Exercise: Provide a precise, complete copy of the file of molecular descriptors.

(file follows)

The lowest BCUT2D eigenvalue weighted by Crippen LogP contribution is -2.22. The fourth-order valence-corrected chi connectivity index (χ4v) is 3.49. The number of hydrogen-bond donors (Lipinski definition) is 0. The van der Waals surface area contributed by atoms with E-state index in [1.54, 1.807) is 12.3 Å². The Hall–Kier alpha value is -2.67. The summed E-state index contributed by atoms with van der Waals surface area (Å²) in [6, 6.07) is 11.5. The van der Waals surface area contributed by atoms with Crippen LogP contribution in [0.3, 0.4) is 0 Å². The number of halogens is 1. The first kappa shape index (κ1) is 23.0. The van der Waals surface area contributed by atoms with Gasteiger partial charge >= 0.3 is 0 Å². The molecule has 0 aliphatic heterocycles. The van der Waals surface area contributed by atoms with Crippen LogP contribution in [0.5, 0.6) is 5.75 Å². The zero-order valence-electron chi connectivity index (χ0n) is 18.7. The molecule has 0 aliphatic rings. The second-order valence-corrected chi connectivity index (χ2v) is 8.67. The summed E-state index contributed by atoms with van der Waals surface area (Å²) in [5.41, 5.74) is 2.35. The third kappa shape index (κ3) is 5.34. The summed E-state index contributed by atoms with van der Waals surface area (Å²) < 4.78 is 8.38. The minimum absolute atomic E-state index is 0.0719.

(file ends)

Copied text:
The lowest BCUT2D eigenvalue weighted by Crippen LogP contribution is -2.22. The fourth-order valence-corrected chi connectivity index (χ4v) is 3.49. The number of hydrogen-bond donors (Lipinski definition) is 0. The van der Waals surface area contributed by atoms with E-state index in [1.54, 1.807) is 12.3 Å². The Hall–Kier alpha value is -2.67. The summed E-state index contributed by atoms with van der Waals surface area (Å²) in [6, 6.07) is 11.5. The van der Waals surface area contributed by atoms with Crippen LogP contribution in [0.3, 0.4) is 0 Å². The number of halogens is 1. The first kappa shape index (κ1) is 23.0. The van der Waals surface area contributed by atoms with Gasteiger partial charge >= 0.3 is 0 Å². The molecule has 0 aliphatic heterocycles. The van der Waals surface area contributed by atoms with Crippen LogP contribution in [0.5, 0.6) is 5.75 Å². The zero-order valence-electron chi connectivity index (χ0n) is 18.7. The molecule has 0 aliphatic rings. The second-order valence-corrected chi connectivity index (χ2v) is 8.67. The summed E-state index contributed by atoms with van der Waals surface area (Å²) in [5.41, 5.74) is 2.35. The third kappa shape index (κ3) is 5.34. The summed E-state index contributed by atoms with van der Waals surface area (Å²) < 4.78 is 8.38. The minimum absolute atomic E-state index is 0.0719.